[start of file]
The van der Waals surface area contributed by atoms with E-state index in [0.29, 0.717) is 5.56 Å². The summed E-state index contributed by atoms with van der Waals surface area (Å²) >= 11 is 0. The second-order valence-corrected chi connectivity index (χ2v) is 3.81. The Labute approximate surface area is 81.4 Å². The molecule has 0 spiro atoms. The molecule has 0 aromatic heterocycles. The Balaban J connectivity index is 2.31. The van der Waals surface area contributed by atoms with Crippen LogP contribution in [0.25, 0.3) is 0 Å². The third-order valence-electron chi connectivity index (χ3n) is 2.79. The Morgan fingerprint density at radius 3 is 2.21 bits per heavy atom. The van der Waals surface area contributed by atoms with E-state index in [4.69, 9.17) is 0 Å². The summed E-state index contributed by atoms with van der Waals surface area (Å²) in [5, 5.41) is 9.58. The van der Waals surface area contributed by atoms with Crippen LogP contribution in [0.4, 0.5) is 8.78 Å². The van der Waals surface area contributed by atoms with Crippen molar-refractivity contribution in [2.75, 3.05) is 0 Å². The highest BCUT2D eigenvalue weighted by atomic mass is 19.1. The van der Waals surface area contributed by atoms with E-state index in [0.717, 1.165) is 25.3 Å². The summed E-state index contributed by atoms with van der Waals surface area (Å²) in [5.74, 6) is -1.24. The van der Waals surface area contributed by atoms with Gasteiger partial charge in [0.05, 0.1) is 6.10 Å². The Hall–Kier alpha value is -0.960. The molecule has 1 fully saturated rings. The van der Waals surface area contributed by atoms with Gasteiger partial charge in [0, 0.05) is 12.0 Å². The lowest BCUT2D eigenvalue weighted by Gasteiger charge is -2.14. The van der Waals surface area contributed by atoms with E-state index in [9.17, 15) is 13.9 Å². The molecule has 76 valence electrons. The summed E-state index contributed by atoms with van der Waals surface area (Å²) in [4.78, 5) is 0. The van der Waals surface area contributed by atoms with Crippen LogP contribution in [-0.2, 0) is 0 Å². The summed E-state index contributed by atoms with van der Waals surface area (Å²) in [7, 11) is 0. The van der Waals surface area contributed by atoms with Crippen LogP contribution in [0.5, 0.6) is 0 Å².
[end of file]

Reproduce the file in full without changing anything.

The van der Waals surface area contributed by atoms with E-state index in [0.29, 0.717) is 5.56 Å². The summed E-state index contributed by atoms with van der Waals surface area (Å²) >= 11 is 0. The second-order valence-corrected chi connectivity index (χ2v) is 3.81. The Labute approximate surface area is 81.4 Å². The molecule has 0 spiro atoms. The molecule has 0 aromatic heterocycles. The Balaban J connectivity index is 2.31. The van der Waals surface area contributed by atoms with Crippen LogP contribution in [0.25, 0.3) is 0 Å². The third-order valence-electron chi connectivity index (χ3n) is 2.79. The Morgan fingerprint density at radius 3 is 2.21 bits per heavy atom. The van der Waals surface area contributed by atoms with E-state index in [4.69, 9.17) is 0 Å². The summed E-state index contributed by atoms with van der Waals surface area (Å²) in [5, 5.41) is 9.58. The van der Waals surface area contributed by atoms with Crippen LogP contribution in [0.4, 0.5) is 8.78 Å². The van der Waals surface area contributed by atoms with Crippen molar-refractivity contribution in [2.75, 3.05) is 0 Å². The highest BCUT2D eigenvalue weighted by atomic mass is 19.1. The van der Waals surface area contributed by atoms with E-state index in [0.717, 1.165) is 25.3 Å². The summed E-state index contributed by atoms with van der Waals surface area (Å²) in [5.74, 6) is -1.24. The van der Waals surface area contributed by atoms with Gasteiger partial charge in [0.05, 0.1) is 6.10 Å². The Hall–Kier alpha value is -0.960. The molecule has 1 fully saturated rings. The van der Waals surface area contributed by atoms with Gasteiger partial charge in [0, 0.05) is 12.0 Å². The lowest BCUT2D eigenvalue weighted by Gasteiger charge is -2.14. The van der Waals surface area contributed by atoms with E-state index in [9.17, 15) is 13.9 Å². The molecule has 76 valence electrons. The summed E-state index contributed by atoms with van der Waals surface area (Å²) in [4.78, 5) is 0. The van der Waals surface area contributed by atoms with Crippen LogP contribution in [-0.2, 0) is 0 Å². The summed E-state index contributed by atoms with van der Waals surface area (Å²) in [7, 11) is 0. The van der Waals surface area contributed by atoms with Crippen LogP contribution in [0.5, 0.6) is 0 Å².